Recently, I’ve watched my clients struggle with the gift giving love language. Specifically, they have family that lives very far away and misses them very much, and shows their love by sending them inexpensive gifts regularly. While I haven’t met the gift givers in person, it’s clear to me that these gifts are sent out of an abundance of love, with absolutely no ill intent.

However, there are serious side effects to a regular gift giving routine.

  1. Those gifts add up fast. In thinking of one client in particular, her mom likes to send her costume jewelry, cloth bags, cute glasses and dishware, and general tchotchkes. My client, like many of us here in San Francisco, lives with her boyfriend in a one bedroom apartment. It’s plenty of space for them and their cats, but there just isn’t enough storage to accommodate the constant inflow of gifts. 
  2. Those gifts cause serious guilt. My clients tell me that they don’t want to donate these gifts because they know that if the giver found out, they would be hurt. The gifts, in effect, become an emotional burden and an extension of the guilt my clients already feel over living so far away from their loved ones.
  3. Those gifts can cause relationship strife. I have a couple of clients who deal with continuous gift giving from both of their moms. They are each uncomfortable with dealing with so much stuff from their own mothers, but end up taking that frustration out on each other and the other’s mom. While this is so common for all of us as humans - we redirect anger at a person we can’t confront to the people who see us every day - it’s completely avoidable in this case.
This is what years of inexpensive gifts looks like after I've helped a client decide what's important to keep... and what's not.

This is what years of inexpensive gifts looks like after I've helped a client decide what's important to keep... and what's not.

People whose love language is gift giving (and I am one of them, so I know of what I speak!) sometimes struggle with the idea that a gift could be a bad thing, and they often don’t know how to communicate their love in other ways that feel just as effective. So, I have a few suggestions!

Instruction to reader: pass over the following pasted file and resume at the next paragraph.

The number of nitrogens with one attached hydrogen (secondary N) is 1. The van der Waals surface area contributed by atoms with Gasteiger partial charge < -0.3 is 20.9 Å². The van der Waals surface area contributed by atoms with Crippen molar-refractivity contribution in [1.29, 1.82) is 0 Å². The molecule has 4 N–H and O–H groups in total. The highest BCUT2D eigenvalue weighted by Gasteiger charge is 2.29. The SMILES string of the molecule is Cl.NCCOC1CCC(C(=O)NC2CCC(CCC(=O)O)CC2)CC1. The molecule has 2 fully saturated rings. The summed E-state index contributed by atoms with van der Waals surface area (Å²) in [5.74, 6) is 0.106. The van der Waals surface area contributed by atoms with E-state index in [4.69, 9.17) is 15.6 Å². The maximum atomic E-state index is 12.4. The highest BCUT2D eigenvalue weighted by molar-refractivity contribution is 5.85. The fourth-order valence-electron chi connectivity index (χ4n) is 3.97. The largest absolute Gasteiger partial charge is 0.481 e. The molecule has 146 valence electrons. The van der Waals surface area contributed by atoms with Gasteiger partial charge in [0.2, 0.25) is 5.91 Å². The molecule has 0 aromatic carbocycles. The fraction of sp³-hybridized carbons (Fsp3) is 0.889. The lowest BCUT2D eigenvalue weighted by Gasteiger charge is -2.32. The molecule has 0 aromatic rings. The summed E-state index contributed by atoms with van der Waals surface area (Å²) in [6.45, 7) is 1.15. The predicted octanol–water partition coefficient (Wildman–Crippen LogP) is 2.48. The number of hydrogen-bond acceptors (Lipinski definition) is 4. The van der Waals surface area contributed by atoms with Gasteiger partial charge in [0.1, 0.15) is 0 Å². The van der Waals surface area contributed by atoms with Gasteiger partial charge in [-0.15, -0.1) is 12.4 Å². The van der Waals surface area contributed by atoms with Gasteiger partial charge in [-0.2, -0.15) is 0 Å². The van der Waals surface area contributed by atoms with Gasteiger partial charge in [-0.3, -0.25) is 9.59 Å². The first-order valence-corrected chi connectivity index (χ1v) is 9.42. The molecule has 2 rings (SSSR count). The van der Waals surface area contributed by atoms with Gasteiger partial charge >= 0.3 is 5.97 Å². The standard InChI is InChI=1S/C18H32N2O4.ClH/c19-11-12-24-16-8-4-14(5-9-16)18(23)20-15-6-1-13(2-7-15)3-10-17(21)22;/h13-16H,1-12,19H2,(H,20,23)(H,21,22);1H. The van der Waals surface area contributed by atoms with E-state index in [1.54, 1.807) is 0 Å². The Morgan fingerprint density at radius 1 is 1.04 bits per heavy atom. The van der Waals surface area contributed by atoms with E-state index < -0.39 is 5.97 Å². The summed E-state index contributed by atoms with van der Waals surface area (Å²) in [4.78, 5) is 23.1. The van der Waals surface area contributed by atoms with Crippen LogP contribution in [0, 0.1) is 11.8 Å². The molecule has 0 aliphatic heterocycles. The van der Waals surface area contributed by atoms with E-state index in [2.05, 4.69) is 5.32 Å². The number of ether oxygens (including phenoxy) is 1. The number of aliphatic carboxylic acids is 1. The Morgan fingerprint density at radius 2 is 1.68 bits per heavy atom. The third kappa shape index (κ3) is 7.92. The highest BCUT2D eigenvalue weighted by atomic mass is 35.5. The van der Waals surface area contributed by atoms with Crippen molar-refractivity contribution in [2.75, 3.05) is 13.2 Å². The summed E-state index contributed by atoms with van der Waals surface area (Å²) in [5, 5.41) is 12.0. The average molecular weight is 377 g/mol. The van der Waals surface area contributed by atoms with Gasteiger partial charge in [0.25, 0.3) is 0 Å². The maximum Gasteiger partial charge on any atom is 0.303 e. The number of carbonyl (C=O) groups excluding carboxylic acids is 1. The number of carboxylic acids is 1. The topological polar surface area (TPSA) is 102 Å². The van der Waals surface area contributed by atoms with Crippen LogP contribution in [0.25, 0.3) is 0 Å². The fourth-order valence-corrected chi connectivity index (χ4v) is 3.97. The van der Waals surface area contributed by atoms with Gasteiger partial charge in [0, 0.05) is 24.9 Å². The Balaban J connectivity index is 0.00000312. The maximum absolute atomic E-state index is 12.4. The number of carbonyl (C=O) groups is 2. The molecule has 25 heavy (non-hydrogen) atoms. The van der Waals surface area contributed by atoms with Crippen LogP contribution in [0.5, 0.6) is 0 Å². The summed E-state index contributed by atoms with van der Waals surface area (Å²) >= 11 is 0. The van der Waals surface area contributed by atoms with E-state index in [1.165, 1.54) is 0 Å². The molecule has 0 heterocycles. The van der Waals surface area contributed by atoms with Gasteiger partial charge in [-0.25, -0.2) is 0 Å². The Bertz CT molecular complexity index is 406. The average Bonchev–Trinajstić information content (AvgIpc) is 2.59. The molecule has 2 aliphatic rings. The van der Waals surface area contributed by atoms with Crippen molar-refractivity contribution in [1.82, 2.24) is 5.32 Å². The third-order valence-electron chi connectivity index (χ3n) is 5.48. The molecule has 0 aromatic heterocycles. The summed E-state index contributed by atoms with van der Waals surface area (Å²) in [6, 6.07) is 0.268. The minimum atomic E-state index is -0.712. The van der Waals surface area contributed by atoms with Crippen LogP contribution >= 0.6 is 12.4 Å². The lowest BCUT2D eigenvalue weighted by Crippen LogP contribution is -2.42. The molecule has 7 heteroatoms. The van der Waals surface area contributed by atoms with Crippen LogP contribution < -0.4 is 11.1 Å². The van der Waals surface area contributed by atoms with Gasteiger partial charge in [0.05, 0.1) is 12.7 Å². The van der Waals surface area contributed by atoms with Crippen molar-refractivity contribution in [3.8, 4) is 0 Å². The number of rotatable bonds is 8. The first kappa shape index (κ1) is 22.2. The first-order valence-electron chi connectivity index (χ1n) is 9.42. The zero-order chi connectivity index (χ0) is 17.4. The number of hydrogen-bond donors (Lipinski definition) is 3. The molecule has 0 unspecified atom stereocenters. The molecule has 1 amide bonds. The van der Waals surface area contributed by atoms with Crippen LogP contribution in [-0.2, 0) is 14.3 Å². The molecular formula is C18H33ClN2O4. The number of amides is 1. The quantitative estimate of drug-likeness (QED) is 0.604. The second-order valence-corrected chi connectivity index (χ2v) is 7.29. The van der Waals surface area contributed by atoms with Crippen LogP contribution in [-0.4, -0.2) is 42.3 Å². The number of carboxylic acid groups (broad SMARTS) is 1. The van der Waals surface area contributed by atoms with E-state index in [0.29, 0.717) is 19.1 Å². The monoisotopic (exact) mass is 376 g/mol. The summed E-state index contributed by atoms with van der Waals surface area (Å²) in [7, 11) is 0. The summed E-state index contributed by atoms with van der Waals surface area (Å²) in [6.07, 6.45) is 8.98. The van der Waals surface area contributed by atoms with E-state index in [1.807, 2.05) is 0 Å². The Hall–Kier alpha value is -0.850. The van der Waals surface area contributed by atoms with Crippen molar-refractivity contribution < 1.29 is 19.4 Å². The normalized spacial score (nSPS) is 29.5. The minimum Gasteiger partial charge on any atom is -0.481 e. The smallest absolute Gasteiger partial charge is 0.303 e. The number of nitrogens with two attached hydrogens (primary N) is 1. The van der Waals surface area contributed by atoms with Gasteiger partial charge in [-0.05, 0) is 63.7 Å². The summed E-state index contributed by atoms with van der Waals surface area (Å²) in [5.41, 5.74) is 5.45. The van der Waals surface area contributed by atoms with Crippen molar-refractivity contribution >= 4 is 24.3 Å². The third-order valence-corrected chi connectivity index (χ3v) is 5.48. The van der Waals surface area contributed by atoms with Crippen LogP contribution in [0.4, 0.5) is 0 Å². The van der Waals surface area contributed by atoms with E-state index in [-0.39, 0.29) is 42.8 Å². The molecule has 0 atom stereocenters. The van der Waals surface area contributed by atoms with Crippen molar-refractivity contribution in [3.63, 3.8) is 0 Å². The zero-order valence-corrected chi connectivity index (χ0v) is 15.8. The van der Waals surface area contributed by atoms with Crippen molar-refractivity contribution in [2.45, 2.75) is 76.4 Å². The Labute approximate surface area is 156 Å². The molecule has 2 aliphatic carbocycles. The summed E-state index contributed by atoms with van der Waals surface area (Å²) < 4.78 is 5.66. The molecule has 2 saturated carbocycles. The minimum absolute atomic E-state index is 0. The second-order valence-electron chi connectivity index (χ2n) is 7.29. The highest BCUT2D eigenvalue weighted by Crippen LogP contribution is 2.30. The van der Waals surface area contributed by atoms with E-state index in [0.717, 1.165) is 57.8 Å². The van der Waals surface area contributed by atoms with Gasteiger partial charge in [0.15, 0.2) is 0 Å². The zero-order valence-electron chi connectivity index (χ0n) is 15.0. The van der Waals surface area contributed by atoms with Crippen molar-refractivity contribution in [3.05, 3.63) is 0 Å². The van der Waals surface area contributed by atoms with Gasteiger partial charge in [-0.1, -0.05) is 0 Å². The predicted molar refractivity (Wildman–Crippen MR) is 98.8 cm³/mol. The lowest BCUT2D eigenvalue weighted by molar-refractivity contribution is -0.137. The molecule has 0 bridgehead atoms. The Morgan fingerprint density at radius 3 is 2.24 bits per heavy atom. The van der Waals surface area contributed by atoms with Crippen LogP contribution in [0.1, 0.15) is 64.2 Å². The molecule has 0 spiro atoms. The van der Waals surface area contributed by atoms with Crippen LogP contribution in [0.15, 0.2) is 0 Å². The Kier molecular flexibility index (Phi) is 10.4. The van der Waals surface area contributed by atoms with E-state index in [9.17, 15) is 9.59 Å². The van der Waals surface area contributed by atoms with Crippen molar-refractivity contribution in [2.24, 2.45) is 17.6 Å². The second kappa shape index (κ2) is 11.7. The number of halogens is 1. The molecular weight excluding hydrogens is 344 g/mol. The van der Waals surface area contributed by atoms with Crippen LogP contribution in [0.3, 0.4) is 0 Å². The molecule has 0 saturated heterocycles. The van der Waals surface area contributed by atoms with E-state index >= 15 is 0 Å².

1. Take a picture of the cute tchotchke, send it to your loved one, and tell them why it made you think of them. How fun is a random loving message in the middle of the day? You get all the benefits of gift giving, like reminding someone that you love them and showing that you understand what’s special about them, without any of the downside. This also gives you the opportunity to see whether or not your loved one actually wants that item! If they text back “hahaha, love that, I miss you too!” then the thought was enough. But a text that says “OMG I need this!” means you have the green light to send a gift!
  2. Give experiences rather than objects. This is something my family has wholeheartedly embraced as part of our gift giving tradition and we all absolutely love it.  You get the gift giving experience - opening something, the surprise, the feeling of being special to the giver - and then you get to extend it by talking about the upcoming event, planning for it, then doing it and reminiscing about it after the fact. My sister gave me a trip to Jackson Hole for Christmas a couple years ago and it was one of the best gifts I’ve ever gotten!
  3. Direct your gift giving energy to people who are in need. Every holiday season, my husband and I adopt a family through Compass Family Services, and take great joy in making their Christmas magical. I love giving to friends and family, but it's even more rewarding to give to people who truly need and appreciate the gifts.